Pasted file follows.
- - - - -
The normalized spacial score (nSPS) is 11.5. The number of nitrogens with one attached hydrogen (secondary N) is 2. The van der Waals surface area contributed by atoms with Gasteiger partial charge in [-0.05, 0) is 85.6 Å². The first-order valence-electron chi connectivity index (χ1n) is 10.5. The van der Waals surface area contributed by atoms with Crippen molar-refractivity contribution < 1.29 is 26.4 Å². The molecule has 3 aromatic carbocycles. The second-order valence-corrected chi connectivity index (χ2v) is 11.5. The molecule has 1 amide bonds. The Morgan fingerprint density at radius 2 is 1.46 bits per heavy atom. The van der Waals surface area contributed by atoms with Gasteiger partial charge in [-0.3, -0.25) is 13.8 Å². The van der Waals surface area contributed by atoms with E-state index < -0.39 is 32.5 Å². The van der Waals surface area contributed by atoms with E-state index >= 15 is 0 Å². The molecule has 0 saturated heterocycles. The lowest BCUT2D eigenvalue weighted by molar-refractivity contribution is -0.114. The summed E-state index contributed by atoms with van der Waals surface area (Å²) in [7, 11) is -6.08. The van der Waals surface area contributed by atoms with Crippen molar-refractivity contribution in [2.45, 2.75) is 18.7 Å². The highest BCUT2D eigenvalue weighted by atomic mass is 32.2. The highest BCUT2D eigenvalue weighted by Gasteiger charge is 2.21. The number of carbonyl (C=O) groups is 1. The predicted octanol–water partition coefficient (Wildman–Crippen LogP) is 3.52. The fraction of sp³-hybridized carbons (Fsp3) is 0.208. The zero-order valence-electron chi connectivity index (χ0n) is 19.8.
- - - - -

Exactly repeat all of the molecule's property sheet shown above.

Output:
The normalized spacial score (nSPS) is 11.5. The number of nitrogens with one attached hydrogen (secondary N) is 2. The van der Waals surface area contributed by atoms with Gasteiger partial charge in [-0.05, 0) is 85.6 Å². The first-order valence-electron chi connectivity index (χ1n) is 10.5. The van der Waals surface area contributed by atoms with Crippen molar-refractivity contribution < 1.29 is 26.4 Å². The molecule has 3 aromatic carbocycles. The second-order valence-corrected chi connectivity index (χ2v) is 11.5. The molecule has 1 amide bonds. The Morgan fingerprint density at radius 2 is 1.46 bits per heavy atom. The van der Waals surface area contributed by atoms with Gasteiger partial charge in [-0.3, -0.25) is 13.8 Å². The van der Waals surface area contributed by atoms with E-state index < -0.39 is 32.5 Å². The van der Waals surface area contributed by atoms with E-state index >= 15 is 0 Å². The molecule has 0 saturated heterocycles. The lowest BCUT2D eigenvalue weighted by molar-refractivity contribution is -0.114. The summed E-state index contributed by atoms with van der Waals surface area (Å²) in [7, 11) is -6.08. The van der Waals surface area contributed by atoms with Crippen molar-refractivity contribution in [2.45, 2.75) is 18.7 Å². The highest BCUT2D eigenvalue weighted by atomic mass is 32.2. The highest BCUT2D eigenvalue weighted by Gasteiger charge is 2.21. The number of carbonyl (C=O) groups is 1. The predicted octanol–water partition coefficient (Wildman–Crippen LogP) is 3.52. The fraction of sp³-hybridized carbons (Fsp3) is 0.208. The zero-order valence-electron chi connectivity index (χ0n) is 19.8.